Major League Baseball's All-Star Game will be played Tuesday night in Marlins Park in Miami, a stadium that taxpayers built with more than $500 million.
The main culprit in one of the worst stadium deals in American history—the stadium will actually cost more than $2.4 billion with interest by the time all the bonds are paid off sometime in the mid-2040s—is Marlins owner Jeff Loria.
Loria's not yet done fleecing fans, though. On Monday, the Miami New Times reported that the Marlins are suing some of their very own fans in order to squeeze even more money out of them.
"Loria's team is suing a fan named Kenneth Sack in Broward County to take a $725,000 building he owns in Oakland Park — all as part of the same ugly dispute that has led the team to sue at least nine season ticketholders and luxury-suite owners since 2003," the paper reports.
A professional sports franchise suing its own fans seems like a pretty good way to drive away any potential future fans, but that logic only holds up as long as you assume that Jeff Loria cares what people think of him or his team. He's made clear that he does not.
Loria bought into Major League Baseball in 1999 with a $12 million investment in the Montreal Expos. He flipped that ownership stake to take control of the Marlins in 2002. Now he is looking to sell the Miami franchise for as much as $1.7 billion—one potential buyer is former Florida governor Jeb(!) Bush, another is Ivanka Trump's father-in-law.
Loria has done well for himself, but hasn't done much of anything for the team or its handfuls of fans. In return for having the public build a stadium for the team, Loria promised to open his wallet and spend enough money to turn the always-disappointing Marlins into a contender. He did that, for exactly one season. After a disappointing inaugural season in the new ballpark, Loria held a fire sale and traded away most of the team's top line talent.
In 2012, when the Marlins opened their new park, the organization forced season ticket holders to sign multi-year, six-figure agreements. The team tossed in sweeteners like pre-game buffets and other perks.
When the team tanked and many of the promised perks were withdrawn, at least nine of the season ticket holders who tried to get out of their commitments were sued, according to the New Times.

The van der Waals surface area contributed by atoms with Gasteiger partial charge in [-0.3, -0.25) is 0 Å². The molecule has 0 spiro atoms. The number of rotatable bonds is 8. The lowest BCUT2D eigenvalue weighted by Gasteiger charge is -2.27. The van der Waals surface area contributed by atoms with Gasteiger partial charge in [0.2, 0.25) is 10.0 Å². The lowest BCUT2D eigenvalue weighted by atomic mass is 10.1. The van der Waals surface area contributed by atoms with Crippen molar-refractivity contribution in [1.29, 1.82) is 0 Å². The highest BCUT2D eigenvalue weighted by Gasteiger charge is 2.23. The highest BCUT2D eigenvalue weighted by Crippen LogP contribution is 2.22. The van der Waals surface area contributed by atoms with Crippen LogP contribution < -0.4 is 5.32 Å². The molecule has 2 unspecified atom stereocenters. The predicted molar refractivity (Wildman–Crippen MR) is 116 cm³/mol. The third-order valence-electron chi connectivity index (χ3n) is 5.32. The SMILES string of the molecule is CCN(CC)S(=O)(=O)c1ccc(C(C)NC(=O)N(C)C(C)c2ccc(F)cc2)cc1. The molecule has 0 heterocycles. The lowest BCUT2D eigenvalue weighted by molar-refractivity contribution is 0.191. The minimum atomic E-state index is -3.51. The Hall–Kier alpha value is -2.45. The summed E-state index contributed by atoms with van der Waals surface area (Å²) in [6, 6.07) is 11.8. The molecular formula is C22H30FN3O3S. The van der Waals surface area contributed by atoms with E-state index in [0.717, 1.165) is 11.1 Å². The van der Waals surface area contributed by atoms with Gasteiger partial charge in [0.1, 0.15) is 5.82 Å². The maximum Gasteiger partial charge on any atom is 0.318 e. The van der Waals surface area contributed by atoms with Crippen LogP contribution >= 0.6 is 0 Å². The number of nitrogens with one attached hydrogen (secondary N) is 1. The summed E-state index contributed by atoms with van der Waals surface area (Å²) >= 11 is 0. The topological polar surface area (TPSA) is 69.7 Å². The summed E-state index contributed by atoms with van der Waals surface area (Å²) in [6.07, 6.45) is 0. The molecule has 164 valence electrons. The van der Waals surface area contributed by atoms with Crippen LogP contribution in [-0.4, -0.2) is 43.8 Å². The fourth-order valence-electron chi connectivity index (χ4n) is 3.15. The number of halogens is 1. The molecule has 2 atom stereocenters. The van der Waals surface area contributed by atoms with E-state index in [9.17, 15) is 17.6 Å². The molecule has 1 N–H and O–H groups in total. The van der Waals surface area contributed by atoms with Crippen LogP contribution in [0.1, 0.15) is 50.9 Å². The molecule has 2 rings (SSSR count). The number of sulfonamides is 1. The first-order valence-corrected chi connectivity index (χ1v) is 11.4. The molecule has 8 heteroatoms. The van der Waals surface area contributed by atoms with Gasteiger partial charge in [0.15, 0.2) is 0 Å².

"I don't understand why Major League Baseball continues to allow Jeffrey Loria to behave like this," says Daniel Rose, an attorney representing a former season ticketholder locked in a legal battle with the team told the paper. "At the end of the day, what is the motive to go after fans like this? It just shows their greed and a complete lack of respect for their fan base."
One one hand, it's hard to be too sympathetic towards people who willingly signed a deal with a historically mismanaged franchise owned by one of the worst executives in professional sports. On the other hand, fuck Jeffrey Loria and his taxpayer-funded "festering, silver-plated pustule, a grotesquely huge can opener, or just an obscene ode to wasted cash," as the New Times once described Marlins Park.
Loria schemed his way into a lucrative long-term investment, thanks in no small part to civic officials who bought Loria's sob stories of financial struggle. He and the rest of the Marlins' ownership claimed the club's financial records were "trade secrets" and said the team had lost money for years.
When those top secret financial documents were leaked online in 2010—they revealed the team had turned tens of millions of dollars of profit every year, largely because of Major League Baseball's revenue sharing scheme.
By putting a bare bones team on the field year after year, Loria spent less money than other owners and pocketed revenue Major League Baseball dictates must be shared among all the teams. That's a pretty good analogy for communism and ideology supposedly devoted to equality historically abused by unscrupulous, power-hungry individuals.
Local officials made a half-hearted attempt to rescind the stadium deal after the financial documents leaked but gave up. Carlos Alvarez, the mayor who signed off on the deal, was recalled by voters. The Securities and Exchange Commission investigated Loria, but never took legal action against him.
After fleecing taxpayers and suing fans, Loria is apparently determined to squeeze every last dollar out of any fan foolish enough to believe his promises. There's no doubt that, in a league full of crony capitalist owners, Loria is a true all-star.